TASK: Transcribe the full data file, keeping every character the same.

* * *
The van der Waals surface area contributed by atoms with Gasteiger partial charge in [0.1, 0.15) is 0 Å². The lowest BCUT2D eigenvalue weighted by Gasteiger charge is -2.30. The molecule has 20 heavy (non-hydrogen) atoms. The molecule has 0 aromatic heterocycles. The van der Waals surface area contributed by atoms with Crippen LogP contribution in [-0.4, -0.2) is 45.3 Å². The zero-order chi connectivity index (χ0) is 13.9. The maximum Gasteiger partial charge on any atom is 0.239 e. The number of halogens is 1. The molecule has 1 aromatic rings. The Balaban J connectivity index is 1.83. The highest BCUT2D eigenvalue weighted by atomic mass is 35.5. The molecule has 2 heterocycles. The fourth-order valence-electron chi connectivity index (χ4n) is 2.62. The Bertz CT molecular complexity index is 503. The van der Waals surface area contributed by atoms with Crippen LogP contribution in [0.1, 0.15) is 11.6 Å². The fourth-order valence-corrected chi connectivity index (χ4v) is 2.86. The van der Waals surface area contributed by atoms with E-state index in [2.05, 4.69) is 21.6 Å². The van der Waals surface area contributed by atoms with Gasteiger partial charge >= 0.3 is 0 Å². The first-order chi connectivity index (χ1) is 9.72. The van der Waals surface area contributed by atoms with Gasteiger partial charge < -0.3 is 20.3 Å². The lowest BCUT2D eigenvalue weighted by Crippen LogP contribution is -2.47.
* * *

The van der Waals surface area contributed by atoms with Gasteiger partial charge in [0.1, 0.15) is 0 Å². The lowest BCUT2D eigenvalue weighted by Gasteiger charge is -2.30. The molecule has 20 heavy (non-hydrogen) atoms. The molecule has 0 aromatic heterocycles. The van der Waals surface area contributed by atoms with Crippen LogP contribution in [-0.4, -0.2) is 45.3 Å². The zero-order chi connectivity index (χ0) is 13.9. The maximum Gasteiger partial charge on any atom is 0.239 e. The number of halogens is 1. The molecule has 1 aromatic rings. The Balaban J connectivity index is 1.83. The highest BCUT2D eigenvalue weighted by atomic mass is 35.5. The molecule has 2 heterocycles. The fourth-order valence-electron chi connectivity index (χ4n) is 2.62. The Bertz CT molecular complexity index is 503. The van der Waals surface area contributed by atoms with Crippen LogP contribution in [0.1, 0.15) is 11.6 Å². The fourth-order valence-corrected chi connectivity index (χ4v) is 2.86. The van der Waals surface area contributed by atoms with E-state index in [2.05, 4.69) is 21.6 Å². The van der Waals surface area contributed by atoms with Gasteiger partial charge >= 0.3 is 0 Å². The first-order chi connectivity index (χ1) is 9.72. The van der Waals surface area contributed by atoms with Gasteiger partial charge < -0.3 is 20.3 Å². The lowest BCUT2D eigenvalue weighted by Crippen LogP contribution is -2.47.